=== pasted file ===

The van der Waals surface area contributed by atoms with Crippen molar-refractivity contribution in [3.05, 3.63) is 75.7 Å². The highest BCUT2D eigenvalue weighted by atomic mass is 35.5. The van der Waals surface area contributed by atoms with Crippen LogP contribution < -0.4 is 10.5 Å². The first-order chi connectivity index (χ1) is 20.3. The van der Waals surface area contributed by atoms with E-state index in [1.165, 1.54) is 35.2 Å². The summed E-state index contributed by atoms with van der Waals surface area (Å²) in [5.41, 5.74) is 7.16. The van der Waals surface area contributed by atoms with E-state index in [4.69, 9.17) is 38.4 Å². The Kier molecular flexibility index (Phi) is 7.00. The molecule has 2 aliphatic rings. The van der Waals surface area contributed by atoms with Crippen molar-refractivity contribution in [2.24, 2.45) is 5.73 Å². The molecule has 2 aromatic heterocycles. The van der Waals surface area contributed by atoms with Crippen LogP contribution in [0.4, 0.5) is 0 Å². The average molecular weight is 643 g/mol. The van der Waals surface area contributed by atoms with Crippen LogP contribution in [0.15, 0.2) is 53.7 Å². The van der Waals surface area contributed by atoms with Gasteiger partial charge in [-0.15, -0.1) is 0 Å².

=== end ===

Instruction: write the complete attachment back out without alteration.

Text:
The van der Waals surface area contributed by atoms with Crippen molar-refractivity contribution in [3.05, 3.63) is 75.7 Å². The highest BCUT2D eigenvalue weighted by atomic mass is 35.5. The van der Waals surface area contributed by atoms with Crippen LogP contribution < -0.4 is 10.5 Å². The first-order chi connectivity index (χ1) is 20.3. The van der Waals surface area contributed by atoms with E-state index in [1.165, 1.54) is 35.2 Å². The summed E-state index contributed by atoms with van der Waals surface area (Å²) in [5.41, 5.74) is 7.16. The van der Waals surface area contributed by atoms with E-state index in [4.69, 9.17) is 38.4 Å². The Kier molecular flexibility index (Phi) is 7.00. The molecule has 2 aliphatic rings. The van der Waals surface area contributed by atoms with Crippen molar-refractivity contribution in [2.24, 2.45) is 5.73 Å². The molecule has 2 aromatic heterocycles. The van der Waals surface area contributed by atoms with Crippen LogP contribution in [0.4, 0.5) is 0 Å². The average molecular weight is 643 g/mol. The van der Waals surface area contributed by atoms with Crippen LogP contribution in [0.15, 0.2) is 53.7 Å². The van der Waals surface area contributed by atoms with Gasteiger partial charge in [-0.15, -0.1) is 0 Å².